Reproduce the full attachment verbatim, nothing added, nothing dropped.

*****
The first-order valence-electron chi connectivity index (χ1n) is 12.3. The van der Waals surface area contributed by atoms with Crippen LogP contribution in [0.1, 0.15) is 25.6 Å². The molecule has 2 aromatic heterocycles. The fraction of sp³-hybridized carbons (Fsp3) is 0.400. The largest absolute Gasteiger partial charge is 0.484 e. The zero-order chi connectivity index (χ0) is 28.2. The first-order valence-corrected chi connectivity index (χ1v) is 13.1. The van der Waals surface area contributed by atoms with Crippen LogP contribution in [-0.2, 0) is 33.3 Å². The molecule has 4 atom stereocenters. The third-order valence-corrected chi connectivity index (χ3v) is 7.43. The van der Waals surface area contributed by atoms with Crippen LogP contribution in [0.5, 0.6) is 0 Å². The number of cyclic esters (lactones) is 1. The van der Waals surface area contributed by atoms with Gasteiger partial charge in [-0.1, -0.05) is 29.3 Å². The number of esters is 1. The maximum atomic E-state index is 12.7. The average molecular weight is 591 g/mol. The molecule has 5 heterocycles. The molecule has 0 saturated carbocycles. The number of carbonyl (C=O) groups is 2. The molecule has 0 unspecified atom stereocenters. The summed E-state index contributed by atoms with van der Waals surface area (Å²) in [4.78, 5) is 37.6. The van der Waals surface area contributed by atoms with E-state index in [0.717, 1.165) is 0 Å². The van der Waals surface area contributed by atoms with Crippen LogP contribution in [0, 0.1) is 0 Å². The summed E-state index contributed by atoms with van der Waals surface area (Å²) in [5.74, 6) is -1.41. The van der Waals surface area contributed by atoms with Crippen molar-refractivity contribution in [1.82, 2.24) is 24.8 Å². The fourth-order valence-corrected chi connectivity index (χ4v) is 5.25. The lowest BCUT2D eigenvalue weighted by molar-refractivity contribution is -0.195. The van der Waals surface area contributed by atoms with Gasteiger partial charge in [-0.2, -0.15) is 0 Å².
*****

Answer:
The first-order valence-electron chi connectivity index (χ1n) is 12.3. The van der Waals surface area contributed by atoms with Crippen LogP contribution in [0.1, 0.15) is 25.6 Å². The molecule has 2 aromatic heterocycles. The fraction of sp³-hybridized carbons (Fsp3) is 0.400. The largest absolute Gasteiger partial charge is 0.484 e. The zero-order chi connectivity index (χ0) is 28.2. The first-order valence-corrected chi connectivity index (χ1v) is 13.1. The van der Waals surface area contributed by atoms with Crippen LogP contribution in [-0.2, 0) is 33.3 Å². The molecule has 4 atom stereocenters. The third-order valence-corrected chi connectivity index (χ3v) is 7.43. The van der Waals surface area contributed by atoms with Crippen LogP contribution in [0.5, 0.6) is 0 Å². The number of cyclic esters (lactones) is 1. The van der Waals surface area contributed by atoms with Gasteiger partial charge in [-0.1, -0.05) is 29.3 Å². The number of esters is 1. The maximum atomic E-state index is 12.7. The average molecular weight is 591 g/mol. The molecule has 5 heterocycles. The molecule has 0 saturated carbocycles. The number of carbonyl (C=O) groups is 2. The molecule has 0 unspecified atom stereocenters. The summed E-state index contributed by atoms with van der Waals surface area (Å²) in [4.78, 5) is 37.6. The van der Waals surface area contributed by atoms with E-state index in [0.717, 1.165) is 0 Å². The van der Waals surface area contributed by atoms with Crippen LogP contribution in [0, 0.1) is 0 Å². The summed E-state index contributed by atoms with van der Waals surface area (Å²) in [5.74, 6) is -1.41. The van der Waals surface area contributed by atoms with Crippen molar-refractivity contribution in [1.82, 2.24) is 24.8 Å². The fourth-order valence-corrected chi connectivity index (χ4v) is 5.25. The lowest BCUT2D eigenvalue weighted by molar-refractivity contribution is -0.195. The van der Waals surface area contributed by atoms with Gasteiger partial charge in [-0.2, -0.15) is 0 Å².